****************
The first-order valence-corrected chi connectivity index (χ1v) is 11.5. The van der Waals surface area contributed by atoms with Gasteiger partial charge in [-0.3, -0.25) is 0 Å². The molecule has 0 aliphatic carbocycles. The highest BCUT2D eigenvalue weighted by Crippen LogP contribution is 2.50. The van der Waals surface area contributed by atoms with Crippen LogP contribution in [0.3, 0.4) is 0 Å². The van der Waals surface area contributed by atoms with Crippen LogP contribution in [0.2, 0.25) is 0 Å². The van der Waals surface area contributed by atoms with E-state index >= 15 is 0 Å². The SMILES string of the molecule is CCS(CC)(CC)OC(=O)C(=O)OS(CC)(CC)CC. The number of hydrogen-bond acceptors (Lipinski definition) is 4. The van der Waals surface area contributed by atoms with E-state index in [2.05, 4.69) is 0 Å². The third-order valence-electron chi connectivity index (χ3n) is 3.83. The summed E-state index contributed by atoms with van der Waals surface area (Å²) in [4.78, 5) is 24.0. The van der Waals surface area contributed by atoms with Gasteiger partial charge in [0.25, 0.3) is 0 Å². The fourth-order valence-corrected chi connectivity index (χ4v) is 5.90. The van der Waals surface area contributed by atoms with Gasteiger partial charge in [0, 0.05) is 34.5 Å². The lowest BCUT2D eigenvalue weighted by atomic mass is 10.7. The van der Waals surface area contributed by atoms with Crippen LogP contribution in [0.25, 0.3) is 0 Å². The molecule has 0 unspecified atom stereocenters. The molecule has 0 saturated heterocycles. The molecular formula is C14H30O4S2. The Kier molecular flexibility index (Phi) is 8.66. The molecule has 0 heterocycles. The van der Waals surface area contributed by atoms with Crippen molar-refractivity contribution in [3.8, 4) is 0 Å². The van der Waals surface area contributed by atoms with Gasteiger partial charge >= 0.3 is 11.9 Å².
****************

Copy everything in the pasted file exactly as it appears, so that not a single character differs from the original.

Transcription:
The first-order valence-corrected chi connectivity index (χ1v) is 11.5. The van der Waals surface area contributed by atoms with Gasteiger partial charge in [-0.3, -0.25) is 0 Å². The molecule has 0 aliphatic carbocycles. The highest BCUT2D eigenvalue weighted by Crippen LogP contribution is 2.50. The van der Waals surface area contributed by atoms with Crippen LogP contribution in [0.3, 0.4) is 0 Å². The van der Waals surface area contributed by atoms with Crippen LogP contribution in [0.2, 0.25) is 0 Å². The van der Waals surface area contributed by atoms with E-state index >= 15 is 0 Å². The SMILES string of the molecule is CCS(CC)(CC)OC(=O)C(=O)OS(CC)(CC)CC. The number of hydrogen-bond acceptors (Lipinski definition) is 4. The van der Waals surface area contributed by atoms with E-state index in [2.05, 4.69) is 0 Å². The third-order valence-electron chi connectivity index (χ3n) is 3.83. The summed E-state index contributed by atoms with van der Waals surface area (Å²) in [4.78, 5) is 24.0. The van der Waals surface area contributed by atoms with Gasteiger partial charge in [0.25, 0.3) is 0 Å². The fourth-order valence-corrected chi connectivity index (χ4v) is 5.90. The van der Waals surface area contributed by atoms with Gasteiger partial charge in [0, 0.05) is 34.5 Å². The lowest BCUT2D eigenvalue weighted by atomic mass is 10.7. The van der Waals surface area contributed by atoms with Crippen LogP contribution in [0.25, 0.3) is 0 Å². The molecule has 0 unspecified atom stereocenters. The molecule has 0 saturated heterocycles. The molecular formula is C14H30O4S2. The Kier molecular flexibility index (Phi) is 8.66. The molecule has 0 heterocycles. The van der Waals surface area contributed by atoms with Crippen molar-refractivity contribution in [3.8, 4) is 0 Å². The van der Waals surface area contributed by atoms with Gasteiger partial charge >= 0.3 is 11.9 Å².